10. I think I'm being a bit thick here. Why can you claim interest only at the court stage? Why can you not ask for it up front. To be honest I think with the other things I have on my plate at the moment (wife had a kidney transplant last week) I'll probably accept and spend my 'free money' Also, is it right that they can dismiss claims made before the 6 year threshold? If they were illegal 72 months ago, they were still illegal 73 months ago. Thanks for all the help here. Now onto Amex - who have lowered their late payment charges, but jacked up my interest rate to 25.9%. So while they now charge £12 I think, they get a much higher level of interest off the outstanding balance.
  11. Hi All and thanks for the commets. I don't really want to go down the courts route if I can help it, but I also don't want to write off £1600. Is it worth writing to them and pointing out that I am not looking for the overdraft interest, mearly the interest due on the charges. Afterall, I could have taken that £30 and stuck it in an ISA if they had not charged me. Has anybody actually entered into this type of converstaion with the bank or do you simply go straight to the MCOL part?
  12. So should I have simply asked for the charges without interest in my LBA letters? That would have meant a claim for 192.50 + 3542.00 + 1476.50 = 5211.00, not too far away from the 4692.50 they have offered. In their letters they have a section marked overdraft interest. "Regarding you request to refund overdraft interest on your account, HSBC's interest rates are well publicised in respect of both format and informat overdrafts. It is, of course, a condition of your borrowing from us that you will pay interest at the agreed rates on that borrowing. As such we will not be refunding the interest that has been applied to your debt." I might be being stupid here, but on the simple spreadsheet, I thought the 8% was an interest amount based on that charge alone and nothing to do with overdraft interest. I figured the 8% was a way of saying that on 2001 I was charged £30, today that £30 would be more than £30 and the calculation took this into account. They also state "We have noticed that your claim goes back more than 6 years. We will not cosider any claim over 6 years old given that it is time barred under the Limitation Act 1980. Therefore our proposal does not include those charges applied more than 6 years ago. Interest We note that you have added "interest" to your request for a refund. We do not accept that this is appropriate and therfore our offer of a refund does not include ant interest."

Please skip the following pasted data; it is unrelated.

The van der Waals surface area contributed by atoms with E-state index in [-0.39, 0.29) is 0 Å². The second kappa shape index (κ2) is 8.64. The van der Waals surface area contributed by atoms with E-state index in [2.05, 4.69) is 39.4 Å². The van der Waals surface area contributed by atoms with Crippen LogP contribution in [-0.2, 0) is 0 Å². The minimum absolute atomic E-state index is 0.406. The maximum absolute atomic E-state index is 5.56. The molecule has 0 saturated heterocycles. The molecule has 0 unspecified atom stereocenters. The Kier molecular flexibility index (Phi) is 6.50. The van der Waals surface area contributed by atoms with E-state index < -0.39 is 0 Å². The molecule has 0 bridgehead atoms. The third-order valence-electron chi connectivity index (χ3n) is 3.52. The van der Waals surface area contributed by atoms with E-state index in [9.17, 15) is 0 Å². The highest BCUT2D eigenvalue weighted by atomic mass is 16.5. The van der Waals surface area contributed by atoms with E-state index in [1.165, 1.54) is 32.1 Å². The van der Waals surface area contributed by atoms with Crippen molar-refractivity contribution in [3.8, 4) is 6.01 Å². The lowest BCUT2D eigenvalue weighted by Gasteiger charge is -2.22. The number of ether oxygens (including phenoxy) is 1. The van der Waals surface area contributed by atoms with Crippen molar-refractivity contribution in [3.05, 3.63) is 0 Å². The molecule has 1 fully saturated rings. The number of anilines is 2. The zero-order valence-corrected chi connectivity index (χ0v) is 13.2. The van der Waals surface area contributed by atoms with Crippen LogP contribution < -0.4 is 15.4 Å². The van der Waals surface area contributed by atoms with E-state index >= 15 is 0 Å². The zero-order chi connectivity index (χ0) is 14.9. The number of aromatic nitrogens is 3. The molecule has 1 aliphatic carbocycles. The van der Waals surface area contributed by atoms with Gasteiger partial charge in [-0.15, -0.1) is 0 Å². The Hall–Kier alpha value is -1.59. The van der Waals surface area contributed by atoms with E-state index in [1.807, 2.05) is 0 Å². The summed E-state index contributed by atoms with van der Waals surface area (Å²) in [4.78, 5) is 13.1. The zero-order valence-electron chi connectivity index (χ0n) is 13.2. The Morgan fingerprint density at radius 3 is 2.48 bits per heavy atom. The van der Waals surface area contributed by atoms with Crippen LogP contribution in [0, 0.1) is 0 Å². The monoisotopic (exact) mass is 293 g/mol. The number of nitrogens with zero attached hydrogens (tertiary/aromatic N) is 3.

13. Thanks for the commets - I should point out that I have 3 accounts with HSBC and all are being done seperately. All offers have been made seperately also. What I'm claiming and what they are offering is listed below. Acc 1 Claim : 282.50 Offered 192.50 Amount ex int 192.5 Acc 2 Claim : 4363.87 Offered 3160.00 Amount ex int 3542.00 Acc 3 Claim : 1751.02 Offered 1340.00 Amount ex int 1476.50 So you can see, what they are offerning looks like whay I sent minus the interest.
  14. Hi All, I sent my LBA letters to HSBC regarding a total claim of 6300 on 3 accounts. They came back with a couple of interesting thinsg. 1 - on one account they noted that I had included more than the 6 years. I'd started doing this before and stopped due to pressing matters and simply updated the spreadheet, tagging on the extra charges - probably 6.3 years all told. Also they noted that £70 of the £3000 I was claiming on that account had already been refunded. So it looks like they have had somebody look into the info I sent. 2 - I had included the 8% in the LBA breakdown. In their letters they indicate that they do not agree with this. I think what they are offering is the total without interest - but I need to check that. 3 - for one account they sent 2 letters with 2 differnt offers. What are the chances of getting paid both So their offer is £4700 against my total of £6300. I'm tempted to take things further but the other half wants me to accept now. They also indicated that they think that they would win any court case, but I guess they would say that wouldn't they.
  15. Cheers, I figured it was. Thanks for the quick response.
  16. Hi all, I sent away my letters to HSBC. I have 3 accounts and all have been hit with significant charges, amounting to almost 6k with interest. This weekend was to mark the LBA letters being sent off. However, today I got 3 standard letters stating 'I am looking into the matters you have raised and will contact you with a full response as soon as I have completed my investigations.' So what do I do? Do I delay the LBA letters to allow them to complete their investigations or do I stick to my timetable? Any responses are very much appreciated.
  17. A thread mentioned that you should open another account incase the bank closes yours, effecting your credit rating. Does this happen often and is it worthwhile opening an account with another bank?
  18. Ok this is my first time posting here. I have been through my HSBC accounts and found £5400 of charges - Not done the interest bit yet. I have 2 questions 1 - How much of a fight do HSBC put up? 2 - Should I treat each account seperately? That is, write a letter regarding each account or sum them into one? 3 - How much should I get back - In some cases on my statements it says total charges £100. Presumably that covers a number of charges so I will get £100 - n times £12. Where n is the number of charges applied. Any guesses how much the interest is going to make to this? Cheers for any info